The Circular Museum, a collaboration between MoMA’s Ambasz Institute and ART 2030, is a virtual panel-discussion series inviting artists, curators, exhibition designers, and other museum practitioners from around the world to talk about their efforts to address the climate crisis through their work. How is incorporating sustainability and circularity into various levels of museum practice not only urgent, but desirable.

In six sessions, the series will examine how museums and cultural workers have—and can—consider and implement circular and sustainable museological practices. Through detailed discussions of efforts to make exhibition design more environmentally friendly, the Circular Museum brings museum practitioners and artists together with MoMA’s Carson Chan and ART 2030’s Luise Faurschou to elaborate on sustainability practices, challenges, and reflections.

From February to July, the program invites cultural practitioners and art audiences worldwide to join reflective discussions on museums as relevant spaces for positive change.

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Carson Chan is the inaugural director of the Emilio Ambasz Institute for the Joint Study of the Built and Natural Environment, and a curator in MoMA’s Department of Architecture and Design. He develops, leads, and implements the Ambasz Institute’s manifold research initiatives through a range of programs, including exhibitions, public lectures, conferences, seminars, and publications. Before joining MoMA in 2021, he worked as an architecture writer, curator, and educator. In 2006 he cofounded PROGRAM, a project space and residency program in Berlin that tested the disciplinary boundaries of architecture through exhibition making. Chan co-curated the 4th Marrakech Biennale in 2012, and the year after he served as executive curator of the Biennial of the Americas in Denver. He holds a bachelor of architecture degree from Cornell University and a master’s of design studies from Harvard Graduate School of Design. His doctoral research at Princeton University tracks the architecture of public aquariums in the postwar United States against the rise of environmentalism as a social and intellectual movement. He is a founding editor of Current: Collective for Architecture History and Environment, an online publishing and research platform that foregrounds the environment in the study of architecture history.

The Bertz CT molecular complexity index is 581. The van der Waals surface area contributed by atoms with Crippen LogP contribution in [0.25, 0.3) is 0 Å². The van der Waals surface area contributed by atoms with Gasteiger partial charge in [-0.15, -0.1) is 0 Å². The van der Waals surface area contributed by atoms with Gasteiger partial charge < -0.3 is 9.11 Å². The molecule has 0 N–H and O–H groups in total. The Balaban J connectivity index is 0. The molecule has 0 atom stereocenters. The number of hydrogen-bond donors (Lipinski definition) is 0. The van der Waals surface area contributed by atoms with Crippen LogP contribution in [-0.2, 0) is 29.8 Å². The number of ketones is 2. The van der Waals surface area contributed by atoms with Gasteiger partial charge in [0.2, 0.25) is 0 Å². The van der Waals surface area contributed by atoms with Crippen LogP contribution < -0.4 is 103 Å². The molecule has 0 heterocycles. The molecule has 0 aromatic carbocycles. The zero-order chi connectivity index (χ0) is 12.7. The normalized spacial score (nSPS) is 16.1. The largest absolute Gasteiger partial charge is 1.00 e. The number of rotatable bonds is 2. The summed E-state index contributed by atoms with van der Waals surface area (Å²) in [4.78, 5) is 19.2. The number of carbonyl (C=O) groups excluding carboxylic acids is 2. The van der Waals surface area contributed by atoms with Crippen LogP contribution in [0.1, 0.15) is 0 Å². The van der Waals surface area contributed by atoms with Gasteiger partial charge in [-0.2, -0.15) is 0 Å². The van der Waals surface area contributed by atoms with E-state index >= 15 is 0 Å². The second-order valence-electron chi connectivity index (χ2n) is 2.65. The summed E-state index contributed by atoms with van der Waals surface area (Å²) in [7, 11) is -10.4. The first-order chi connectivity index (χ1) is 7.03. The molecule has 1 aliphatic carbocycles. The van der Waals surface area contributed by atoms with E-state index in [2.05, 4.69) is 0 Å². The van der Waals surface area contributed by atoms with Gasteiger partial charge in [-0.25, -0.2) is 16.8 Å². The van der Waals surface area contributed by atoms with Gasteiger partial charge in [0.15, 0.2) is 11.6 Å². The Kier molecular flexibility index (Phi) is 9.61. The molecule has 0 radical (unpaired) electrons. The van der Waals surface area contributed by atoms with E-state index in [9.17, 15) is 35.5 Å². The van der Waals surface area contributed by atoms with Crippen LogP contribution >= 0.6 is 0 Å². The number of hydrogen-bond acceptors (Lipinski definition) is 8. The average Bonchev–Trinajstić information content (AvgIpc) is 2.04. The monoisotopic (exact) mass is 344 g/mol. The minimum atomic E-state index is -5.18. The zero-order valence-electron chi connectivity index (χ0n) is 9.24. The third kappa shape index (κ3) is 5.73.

Luise Faurschou is founder and CEO of ART 2030, a nonprofit organization uniting art and the United Nations 2030 Agenda for Sustainable Development and its 17 Global Goals. By combining the universal language of art with the Global Goals, ART 2030 promotes peace, equality, and a healthy world for 2030. Joined by visionaries from the art world, ART 2030 works to create art projects, platforms, and experiences for everyone to engage with the Global Goals—the plan for people, planet, and prosperity.  Faurschou is also a curator, cultural entrepreneur, and the founding director of Faurschou Art Resources. With over 30 years of experience in the art industry, Faurschou has worked with an array of world-renowned artists, including Robert Rauschenberg, Louise Bourgeois, Bruce Naumann, Ai Weiwei, and others.

Episode 6: Ecology and Sustainability beyond Museum Walls

The sixth episode brings artist/seeker/farmer Tabita Rezaire together with Hans Ulrich Obrist, artistic director of the Serpentine Galleries, London, who collaborated as part of the 2022 exhibition Back to Earth, which questioned how art can respond to the climate emergency. This conversation will explore how artists and museum practitioners can utilize ecological practices and meditations, from the corporeal to the technological, within the museum and beyond its walls.

Hans Ulrich Obrist is artistic director of the Serpentine Gallery in London, and senior advisor at LUMA Arles. Previously, he was the curator of the Musée d’Art Moderne de la Ville de Paris. Since his first show, World Soup (The Kitchen Show) in 1991, he has curated more than 350 exhibitions. Obrist’s recent publications include Ways of Curating (2015), The Age of Earthquakes (2015), Lives of the Artists, Lives of Architects (2015), Mondialité (2017), Somewhere Totally Else (2018), The Athens Dialogues (2018), Maria Lassnig: Letters (2020), Entrevistas Brasileiras: Volume 2 (2020), and 140 Ideas for Planet Earth (2021).